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FACTBOX: Scares and scandal to plague "made in China" brand

September 18, 2008

(Reuters) - China's mounting toxic milk scandal, in which three infants have died and more than 6,000 have fallen ill, has triggered sackings and detentions and seen the government denounce the dairy industry as chaotic.

The scandal has revived memories of a fake milk formula tragedy four years ago in which at least 13 babies died, and follows a spate of product safety scares in recent years.

Here is an overview of scares involving China-made products that have caused concern inside the country and internationally:


-- Three babies have died and thousands of infants treated for kidney stones or other illnesses in recent weeks after consuming several brands of infant milk formula found to have been contaminated with melamine.

In 2004, at least 13 babies died of malnutrition after being fed fake milk powder that contained no nutrients.


-- Thousands dogs and cats fell ill and more than 200 died in the United States after Chinese suppliers were discovered to have added melamine in wheat gluten and rice protein to exported pet food in 2007. More than 100 pet food brands were recalled in North America in March 2007.


-- Two brands of Chinese toothpaste were banned in the Dominican Republic in May 2007 because of fears that they contain the lethal chemical diethylene glycol, which was held responsible for mass poisoning deaths in Panama in 2006. At least 100 people in Panama are thought to have died after consuming toxic, mislabeled drugs in cough syrups from China.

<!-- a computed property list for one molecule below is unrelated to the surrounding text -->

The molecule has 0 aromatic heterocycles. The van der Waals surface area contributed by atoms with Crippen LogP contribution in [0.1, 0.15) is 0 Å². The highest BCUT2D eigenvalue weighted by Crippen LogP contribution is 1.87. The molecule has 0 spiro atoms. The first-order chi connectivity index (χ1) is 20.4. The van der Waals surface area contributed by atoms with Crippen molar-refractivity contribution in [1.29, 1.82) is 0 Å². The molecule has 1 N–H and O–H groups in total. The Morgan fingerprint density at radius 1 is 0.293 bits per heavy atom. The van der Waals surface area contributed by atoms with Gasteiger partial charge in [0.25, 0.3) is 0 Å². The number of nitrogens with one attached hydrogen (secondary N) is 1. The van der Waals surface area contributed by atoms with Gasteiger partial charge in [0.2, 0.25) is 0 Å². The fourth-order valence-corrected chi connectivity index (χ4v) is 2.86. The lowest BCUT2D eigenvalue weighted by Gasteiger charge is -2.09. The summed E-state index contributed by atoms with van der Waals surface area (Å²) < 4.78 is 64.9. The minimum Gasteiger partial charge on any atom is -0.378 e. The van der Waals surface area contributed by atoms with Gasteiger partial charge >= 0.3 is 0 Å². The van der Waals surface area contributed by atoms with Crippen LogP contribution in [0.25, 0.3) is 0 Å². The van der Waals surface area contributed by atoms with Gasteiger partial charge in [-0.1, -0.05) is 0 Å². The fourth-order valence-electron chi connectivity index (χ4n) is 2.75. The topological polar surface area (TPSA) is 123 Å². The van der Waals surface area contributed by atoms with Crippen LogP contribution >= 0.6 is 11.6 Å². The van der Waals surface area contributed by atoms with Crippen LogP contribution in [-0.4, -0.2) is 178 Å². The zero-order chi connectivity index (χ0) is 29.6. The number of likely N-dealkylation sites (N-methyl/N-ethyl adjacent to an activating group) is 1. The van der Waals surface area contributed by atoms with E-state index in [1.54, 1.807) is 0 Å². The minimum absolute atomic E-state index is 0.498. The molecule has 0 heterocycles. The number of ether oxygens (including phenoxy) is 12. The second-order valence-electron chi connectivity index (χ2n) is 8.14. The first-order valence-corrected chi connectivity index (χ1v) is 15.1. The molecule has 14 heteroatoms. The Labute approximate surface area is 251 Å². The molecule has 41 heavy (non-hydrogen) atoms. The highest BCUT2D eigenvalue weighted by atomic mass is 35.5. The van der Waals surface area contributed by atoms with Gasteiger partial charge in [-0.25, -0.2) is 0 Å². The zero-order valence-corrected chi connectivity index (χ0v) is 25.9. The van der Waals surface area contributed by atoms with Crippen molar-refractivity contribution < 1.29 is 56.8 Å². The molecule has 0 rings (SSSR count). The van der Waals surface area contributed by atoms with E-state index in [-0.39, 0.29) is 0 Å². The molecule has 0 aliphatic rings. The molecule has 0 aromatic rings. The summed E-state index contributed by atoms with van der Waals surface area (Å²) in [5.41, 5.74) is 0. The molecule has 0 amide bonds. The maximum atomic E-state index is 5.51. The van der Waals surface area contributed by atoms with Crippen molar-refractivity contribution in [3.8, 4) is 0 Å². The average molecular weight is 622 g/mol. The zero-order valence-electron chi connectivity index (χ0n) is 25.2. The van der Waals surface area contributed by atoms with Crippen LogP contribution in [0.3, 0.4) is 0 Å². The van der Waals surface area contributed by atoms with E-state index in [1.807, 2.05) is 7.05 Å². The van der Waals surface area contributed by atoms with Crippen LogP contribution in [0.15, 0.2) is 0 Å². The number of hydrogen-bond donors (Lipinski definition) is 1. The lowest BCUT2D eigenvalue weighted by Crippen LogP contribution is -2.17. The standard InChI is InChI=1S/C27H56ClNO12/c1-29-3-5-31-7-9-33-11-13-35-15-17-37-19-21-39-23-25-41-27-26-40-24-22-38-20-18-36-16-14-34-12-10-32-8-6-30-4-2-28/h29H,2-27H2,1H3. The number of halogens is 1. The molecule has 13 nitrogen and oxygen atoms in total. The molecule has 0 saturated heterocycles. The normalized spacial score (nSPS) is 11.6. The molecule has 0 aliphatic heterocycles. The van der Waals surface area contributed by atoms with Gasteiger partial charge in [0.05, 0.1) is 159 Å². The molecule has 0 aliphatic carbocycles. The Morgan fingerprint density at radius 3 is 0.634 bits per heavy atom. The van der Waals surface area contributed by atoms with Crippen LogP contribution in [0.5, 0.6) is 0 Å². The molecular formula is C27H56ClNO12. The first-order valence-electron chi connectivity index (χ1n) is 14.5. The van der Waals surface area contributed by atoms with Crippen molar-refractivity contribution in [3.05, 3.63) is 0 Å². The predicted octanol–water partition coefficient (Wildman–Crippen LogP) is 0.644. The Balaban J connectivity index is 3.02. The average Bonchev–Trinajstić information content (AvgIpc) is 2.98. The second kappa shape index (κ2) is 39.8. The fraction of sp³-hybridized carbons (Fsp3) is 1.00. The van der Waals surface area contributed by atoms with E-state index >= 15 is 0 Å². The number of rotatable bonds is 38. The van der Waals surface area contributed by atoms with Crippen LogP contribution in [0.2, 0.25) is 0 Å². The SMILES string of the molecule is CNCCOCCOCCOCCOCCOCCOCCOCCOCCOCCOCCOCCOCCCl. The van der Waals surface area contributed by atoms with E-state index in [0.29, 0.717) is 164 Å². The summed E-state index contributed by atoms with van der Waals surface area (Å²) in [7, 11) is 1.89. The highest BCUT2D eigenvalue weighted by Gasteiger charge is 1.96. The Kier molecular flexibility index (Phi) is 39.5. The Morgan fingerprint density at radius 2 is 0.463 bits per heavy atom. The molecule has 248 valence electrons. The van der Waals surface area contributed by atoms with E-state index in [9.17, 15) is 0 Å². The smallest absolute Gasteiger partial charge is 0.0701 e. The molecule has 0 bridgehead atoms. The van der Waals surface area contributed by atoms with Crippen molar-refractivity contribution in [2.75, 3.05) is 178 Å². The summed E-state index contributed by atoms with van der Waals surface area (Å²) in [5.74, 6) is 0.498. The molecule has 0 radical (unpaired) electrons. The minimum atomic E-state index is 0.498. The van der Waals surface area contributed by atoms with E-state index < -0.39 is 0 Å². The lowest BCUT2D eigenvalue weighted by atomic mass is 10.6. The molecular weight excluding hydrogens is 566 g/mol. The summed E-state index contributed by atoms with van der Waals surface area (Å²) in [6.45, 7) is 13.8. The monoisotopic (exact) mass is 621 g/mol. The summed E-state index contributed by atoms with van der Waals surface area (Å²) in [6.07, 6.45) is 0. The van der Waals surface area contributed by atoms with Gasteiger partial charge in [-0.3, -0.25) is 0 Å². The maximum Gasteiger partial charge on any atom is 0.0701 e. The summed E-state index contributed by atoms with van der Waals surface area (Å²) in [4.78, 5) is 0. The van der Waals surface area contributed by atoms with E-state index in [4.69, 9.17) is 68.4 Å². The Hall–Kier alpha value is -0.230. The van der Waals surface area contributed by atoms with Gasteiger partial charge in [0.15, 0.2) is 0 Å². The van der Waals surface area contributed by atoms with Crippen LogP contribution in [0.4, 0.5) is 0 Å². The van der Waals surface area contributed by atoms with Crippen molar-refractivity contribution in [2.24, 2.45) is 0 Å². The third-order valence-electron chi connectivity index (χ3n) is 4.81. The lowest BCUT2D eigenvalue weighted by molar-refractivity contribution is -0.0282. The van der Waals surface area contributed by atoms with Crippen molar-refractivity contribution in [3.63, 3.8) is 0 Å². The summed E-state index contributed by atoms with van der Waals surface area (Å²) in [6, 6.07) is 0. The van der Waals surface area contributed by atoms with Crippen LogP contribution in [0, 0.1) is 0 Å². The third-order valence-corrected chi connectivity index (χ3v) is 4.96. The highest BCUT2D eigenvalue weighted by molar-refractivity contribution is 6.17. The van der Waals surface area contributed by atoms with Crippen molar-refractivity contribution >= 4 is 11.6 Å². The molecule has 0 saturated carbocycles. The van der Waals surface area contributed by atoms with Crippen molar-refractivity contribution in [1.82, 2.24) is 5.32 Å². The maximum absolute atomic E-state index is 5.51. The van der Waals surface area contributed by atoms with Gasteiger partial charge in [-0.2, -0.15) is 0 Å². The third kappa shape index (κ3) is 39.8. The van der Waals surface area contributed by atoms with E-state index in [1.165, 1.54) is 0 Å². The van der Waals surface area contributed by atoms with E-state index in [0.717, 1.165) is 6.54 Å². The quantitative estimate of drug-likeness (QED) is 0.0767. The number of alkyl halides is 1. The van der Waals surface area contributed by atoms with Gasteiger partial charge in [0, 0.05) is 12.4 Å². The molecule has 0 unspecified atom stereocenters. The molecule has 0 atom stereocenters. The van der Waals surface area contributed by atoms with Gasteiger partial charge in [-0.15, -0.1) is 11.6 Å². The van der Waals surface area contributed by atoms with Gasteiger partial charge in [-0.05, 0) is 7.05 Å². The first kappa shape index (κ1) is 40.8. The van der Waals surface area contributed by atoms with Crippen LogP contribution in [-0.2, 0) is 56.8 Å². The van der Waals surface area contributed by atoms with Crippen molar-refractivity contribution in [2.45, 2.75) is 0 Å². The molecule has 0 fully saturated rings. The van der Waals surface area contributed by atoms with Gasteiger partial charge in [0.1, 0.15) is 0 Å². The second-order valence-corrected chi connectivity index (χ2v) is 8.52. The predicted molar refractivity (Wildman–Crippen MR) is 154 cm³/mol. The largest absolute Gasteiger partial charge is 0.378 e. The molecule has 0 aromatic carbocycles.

-- In November 2006, Hong Kong and several Chinese cities were rocked by a scare over duck eggs tainted with Sudan IV, a cancer-causing red dye. The dye was mixed with chicken feed to make purportedly extra nutritious "red yolk" eggs redder, and therefore more expensive.

In February 2007, a factory manager in southwest Chongqing region was arrested for producing chili powder tainted with the same toxic dye, and two cosmetics firms were also closed for selling lipsticks containing the dye.


-- China-made frozen dumplings contaminated with pesticide made 10 Japanese sick and strained relations between the neighbors in February 2008. The cause of the contamination is still under dispute.


-- Chinese-made heparin, a blood thinner, has been blamed for fatalities and adverse reactions in U.S. and German patients. In the United States, tainted heparin from China was used by at least 81 patients who died, prompting a recall by Baxter International Inc.


-- Several fish farms in eastern Shandong province breeding turbot, a popular type of flatfish, were fined and ordered to suspend sales in December 2006 after traces of cancer-causing chemicals including malachite green were detected in samples.


-- The U.S. National Highway Traffic Safety Administration recalled as many as 450,000 tires made by China's second-largest tire maker, Hangzhou Zhongce Rubber Co. Ltd, in June 2007.

It reported that the tires, used on sport-utility vehicles, vans and trucks, could fail at highway speeds because of an insufficient or missing gum strip. The company rebuffed the accusations.


-- The world's largest toymaker, Mattel, recalled more than 18 million made-in-China toys a year ago because of hazards from small, powerful magnets that can cause injury if swallowed, just two weeks after it recalled 1.5 million toys due to fears about lead paint.

Source: Reuters (Compiled by Gillian Murdoch and Beijing newsroom; Editing by Nick Macfie and Valerie Lee)

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